If the robot trips, the learning algorithm adjusts how far the legs swing back and forth, how fast the legs swing, and how long a leg is on the ground. The robot’s ability to use its compliant leg mechanics is also affected by the adjusted motion. During the learning process, the CPG sends adapted motor signals to the robot, causing it to stumble less and walk more efficiently. The virtual spinal cord has no explicit knowledge of the robot’s leg design, motors, or springs in this framework. It lacks a robot’model’ because it knows nothing about the machine’s physics.
“Our robot is practically ‘born’ knowing nothing about its leg anatomy or how they work,” Ruppert explains. “The CPG resembles a built-in automatic walking intelligence that nature provides and that we have transferred to the robot. The computer produces signals that control the legs’ motors, and the robot initially walks and stumbles.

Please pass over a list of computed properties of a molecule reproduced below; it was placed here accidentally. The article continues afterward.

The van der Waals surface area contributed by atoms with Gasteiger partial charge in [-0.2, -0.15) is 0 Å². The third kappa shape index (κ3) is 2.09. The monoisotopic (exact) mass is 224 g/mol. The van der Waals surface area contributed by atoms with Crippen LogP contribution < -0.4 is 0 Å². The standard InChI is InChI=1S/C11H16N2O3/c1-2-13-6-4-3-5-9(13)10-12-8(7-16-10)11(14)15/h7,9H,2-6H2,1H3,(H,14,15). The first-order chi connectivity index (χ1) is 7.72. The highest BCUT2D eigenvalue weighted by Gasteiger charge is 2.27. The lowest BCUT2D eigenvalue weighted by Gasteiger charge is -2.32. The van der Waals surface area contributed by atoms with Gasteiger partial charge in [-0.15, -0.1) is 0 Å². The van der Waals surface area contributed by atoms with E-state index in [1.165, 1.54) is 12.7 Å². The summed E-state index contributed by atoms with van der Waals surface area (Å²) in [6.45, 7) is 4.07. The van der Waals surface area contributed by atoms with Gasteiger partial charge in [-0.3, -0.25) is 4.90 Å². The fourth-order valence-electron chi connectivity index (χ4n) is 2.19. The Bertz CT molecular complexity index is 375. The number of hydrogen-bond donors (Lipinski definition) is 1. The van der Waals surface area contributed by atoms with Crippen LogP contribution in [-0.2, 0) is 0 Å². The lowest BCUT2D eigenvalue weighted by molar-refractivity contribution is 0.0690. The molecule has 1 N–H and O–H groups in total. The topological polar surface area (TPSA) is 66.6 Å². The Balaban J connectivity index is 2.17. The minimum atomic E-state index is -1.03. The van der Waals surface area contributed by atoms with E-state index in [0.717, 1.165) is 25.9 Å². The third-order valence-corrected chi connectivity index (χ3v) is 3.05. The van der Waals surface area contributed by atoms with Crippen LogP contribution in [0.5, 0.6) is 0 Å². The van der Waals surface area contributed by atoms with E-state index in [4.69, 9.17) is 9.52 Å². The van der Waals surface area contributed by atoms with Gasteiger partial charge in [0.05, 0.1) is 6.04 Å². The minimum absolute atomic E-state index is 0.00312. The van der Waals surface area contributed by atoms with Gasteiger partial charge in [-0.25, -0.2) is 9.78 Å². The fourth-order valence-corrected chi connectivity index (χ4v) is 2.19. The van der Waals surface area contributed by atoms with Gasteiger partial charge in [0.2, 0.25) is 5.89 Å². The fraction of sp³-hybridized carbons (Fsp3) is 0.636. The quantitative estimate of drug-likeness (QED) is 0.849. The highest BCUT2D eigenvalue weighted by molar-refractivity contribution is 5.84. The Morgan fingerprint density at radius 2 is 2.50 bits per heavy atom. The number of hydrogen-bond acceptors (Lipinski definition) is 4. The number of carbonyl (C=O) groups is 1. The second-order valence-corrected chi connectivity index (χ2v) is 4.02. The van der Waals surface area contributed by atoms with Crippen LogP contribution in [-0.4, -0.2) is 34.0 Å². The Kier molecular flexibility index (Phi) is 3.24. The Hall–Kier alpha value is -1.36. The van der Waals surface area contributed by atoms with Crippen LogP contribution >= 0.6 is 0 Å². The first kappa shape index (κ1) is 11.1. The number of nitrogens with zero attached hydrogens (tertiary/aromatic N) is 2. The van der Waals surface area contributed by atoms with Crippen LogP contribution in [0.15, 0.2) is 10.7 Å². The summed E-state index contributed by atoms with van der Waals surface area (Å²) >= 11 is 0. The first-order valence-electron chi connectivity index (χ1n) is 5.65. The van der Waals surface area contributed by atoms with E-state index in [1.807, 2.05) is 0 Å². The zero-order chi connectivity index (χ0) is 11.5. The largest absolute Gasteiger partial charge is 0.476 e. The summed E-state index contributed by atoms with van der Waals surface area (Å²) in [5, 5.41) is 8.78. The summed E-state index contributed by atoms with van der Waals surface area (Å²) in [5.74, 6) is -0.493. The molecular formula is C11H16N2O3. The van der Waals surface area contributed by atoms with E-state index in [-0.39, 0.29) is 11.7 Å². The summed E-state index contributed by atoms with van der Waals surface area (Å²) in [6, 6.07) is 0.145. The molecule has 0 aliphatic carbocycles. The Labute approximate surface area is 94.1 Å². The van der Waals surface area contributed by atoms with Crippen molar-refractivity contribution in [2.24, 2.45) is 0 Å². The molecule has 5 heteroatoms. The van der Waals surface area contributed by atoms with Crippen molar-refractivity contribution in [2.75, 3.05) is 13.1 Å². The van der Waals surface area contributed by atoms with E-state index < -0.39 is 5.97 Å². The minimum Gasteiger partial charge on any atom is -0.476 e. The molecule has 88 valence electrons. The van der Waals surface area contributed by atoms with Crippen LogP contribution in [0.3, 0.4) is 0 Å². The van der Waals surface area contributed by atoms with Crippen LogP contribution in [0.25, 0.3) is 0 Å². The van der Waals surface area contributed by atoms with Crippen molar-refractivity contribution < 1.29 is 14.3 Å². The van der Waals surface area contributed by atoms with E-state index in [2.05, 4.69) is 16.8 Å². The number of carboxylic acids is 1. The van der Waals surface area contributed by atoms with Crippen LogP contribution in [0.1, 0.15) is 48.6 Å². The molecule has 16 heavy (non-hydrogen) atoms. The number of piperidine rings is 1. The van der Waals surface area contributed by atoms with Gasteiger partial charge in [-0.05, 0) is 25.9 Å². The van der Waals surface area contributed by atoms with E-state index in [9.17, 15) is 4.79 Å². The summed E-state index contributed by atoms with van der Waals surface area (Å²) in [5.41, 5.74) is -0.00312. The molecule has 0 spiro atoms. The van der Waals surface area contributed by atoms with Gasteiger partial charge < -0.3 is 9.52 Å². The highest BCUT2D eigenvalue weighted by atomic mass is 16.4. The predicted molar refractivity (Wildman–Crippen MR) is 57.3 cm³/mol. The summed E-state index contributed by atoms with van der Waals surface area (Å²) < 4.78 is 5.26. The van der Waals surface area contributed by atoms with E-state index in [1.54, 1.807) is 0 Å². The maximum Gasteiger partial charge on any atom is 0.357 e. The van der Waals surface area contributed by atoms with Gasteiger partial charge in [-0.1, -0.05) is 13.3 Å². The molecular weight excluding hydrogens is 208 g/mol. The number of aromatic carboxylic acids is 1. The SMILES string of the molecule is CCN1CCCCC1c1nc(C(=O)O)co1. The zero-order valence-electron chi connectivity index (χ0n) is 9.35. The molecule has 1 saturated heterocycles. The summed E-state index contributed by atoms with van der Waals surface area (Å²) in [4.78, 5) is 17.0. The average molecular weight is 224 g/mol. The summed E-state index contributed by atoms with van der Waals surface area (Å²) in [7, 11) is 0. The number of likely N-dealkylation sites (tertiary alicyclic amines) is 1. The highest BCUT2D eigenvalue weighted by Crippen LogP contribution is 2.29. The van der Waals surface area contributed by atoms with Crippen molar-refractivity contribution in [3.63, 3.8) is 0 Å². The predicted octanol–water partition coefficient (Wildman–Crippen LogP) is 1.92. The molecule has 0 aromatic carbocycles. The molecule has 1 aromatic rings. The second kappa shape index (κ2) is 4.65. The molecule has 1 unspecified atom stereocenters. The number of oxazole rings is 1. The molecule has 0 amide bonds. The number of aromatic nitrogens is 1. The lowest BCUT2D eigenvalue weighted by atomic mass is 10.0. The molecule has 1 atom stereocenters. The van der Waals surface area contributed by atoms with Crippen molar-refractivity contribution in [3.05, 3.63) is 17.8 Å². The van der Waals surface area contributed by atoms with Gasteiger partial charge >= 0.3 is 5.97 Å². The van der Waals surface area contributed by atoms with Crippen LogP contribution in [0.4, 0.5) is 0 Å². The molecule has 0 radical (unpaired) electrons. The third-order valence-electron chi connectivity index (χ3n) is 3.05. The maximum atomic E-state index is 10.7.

Data flows back from the sensors to the virtual spinal cord where sensor and CPG data are compared. If the sensor data does not match the expected data, the learning algorithm changes the walking behavior until the robot walks well, and without stumbling. Changing the CPG output while keeping reflexes active and monitoring the robot stumbling is a core part of the learning process.”
Energy efficient robot dog control
Morti’s computer consumes only five watts of power while walking. Industrial quadruped robots from well-known manufacturers, which have learned to run with the assistance of complex controllers, consume far more power. Their controllers are programmed with knowledge of the robot’s exact mass and body geometry based on a model of the robot. They typically consume several tens to several hundred watts of power. Both robot types run dynamically and efficiently, but the computational energy consumption in the Stuttgart model is significantly lower. It also provides important insights into animal anatomy.